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    Responsible Tourism becoming mainstream?

    Flight Centre is looking to capitalise on the trend to responsible tourism with the acquisition of Canadian company GoVoluntouring, which specialises in volunteer tourism. GoVoluntouring Founder & CEO Aaron Smith says “The sheer breadth of distribution will make Flight Centre's GoVoluntouring a massive change agent.”  Smith will remain as Business Leader, based out of Flight Centre's Vancouver office. Source Monaco adds Responsible Tourism read more This is the next step of responsible tourism project called ?Protection of the forest and wildlife? implemented by GIZ Vietnam. This project encourages tourists come to Pu Hu. read more The local tourism industry raked in about P1 billion during the festive season last year. Botswana…

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    Launch of Phase 2 of Responsible Tourism in Kerala

    I have written before about the importance of the Responsible Tourism initiatives taking place in Kerala and the way that because RT has secured support from both the panchayat and businesses it is firmly established and secure when the state government changes. read more Kerala is self-critical of its Responsible Tourism efforts. The government has included eight more tourist centres under responsible tourism programme. The potential of Responsible Tourism was yet to be fully tapped in the state. Anil Kumar, the Kerala Minister of Tourism, said that although the programme of Responsible Tourism had been launched in Kovalam, Kumarakom, Wayanad and Thekkady it was successful to a considerable extent only…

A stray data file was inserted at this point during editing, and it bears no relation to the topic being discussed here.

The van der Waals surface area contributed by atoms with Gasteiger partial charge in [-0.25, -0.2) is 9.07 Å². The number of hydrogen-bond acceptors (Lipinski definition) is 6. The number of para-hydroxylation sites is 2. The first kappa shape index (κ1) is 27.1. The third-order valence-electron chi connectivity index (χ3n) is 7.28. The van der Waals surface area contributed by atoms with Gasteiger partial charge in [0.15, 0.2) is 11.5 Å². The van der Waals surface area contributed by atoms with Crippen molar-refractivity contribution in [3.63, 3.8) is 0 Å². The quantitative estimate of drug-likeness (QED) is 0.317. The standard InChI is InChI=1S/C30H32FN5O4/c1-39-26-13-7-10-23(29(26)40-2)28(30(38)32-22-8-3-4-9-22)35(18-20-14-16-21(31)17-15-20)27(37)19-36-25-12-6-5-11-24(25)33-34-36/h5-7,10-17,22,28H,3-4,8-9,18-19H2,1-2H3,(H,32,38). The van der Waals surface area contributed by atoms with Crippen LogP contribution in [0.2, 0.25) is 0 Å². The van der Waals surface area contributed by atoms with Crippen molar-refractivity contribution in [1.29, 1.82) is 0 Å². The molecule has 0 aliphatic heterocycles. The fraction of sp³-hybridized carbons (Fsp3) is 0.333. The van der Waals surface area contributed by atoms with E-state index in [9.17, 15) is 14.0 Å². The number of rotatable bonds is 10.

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    Tourist abuse of the Jarawa continues

    I wrote back in December about Tourism Abusing Human Rights and in partiular about the tourists treat the indigenous Jarawa of India’s Andaman Islands. On Saturday The Guardian reported that “Jarawa girls told to dance semi-naked for the camera as two videos offer fresh proof of official involvement in 'human safaris'” “A three minutes and 19 seconds clip, shot on a mobile phone, shows half-naked girls from the tribe dancing for a seated Indian police officer. A second, shorter clip again focuses on a girl's nudity, while men in military uniform mill around. The new evidence comes as authorities in Orissa state set an example to their counterparts in the…

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    Beyond a joke! It is time the media took responsibility

    Catherine Mack has been writing about “punters”. ?Responsible tourism? Ha! Does that mean not dropping your litter as you walk through the rainforest?? was the scathing reaction of a friend when I told her that I was taking on an Msc in Responsible Tourism Management six years ago. I tried somewhat pathetically to defend my tiny corner. Then, ?I am so tired all of this f***king eco shit? one award winning travel writer said loudly in my direction a few years later at the ABTA convention, to a round of back patting and communal cackling from his peers. By then, I had learned to smile politely and walk on. But oh, how they laughed. So,…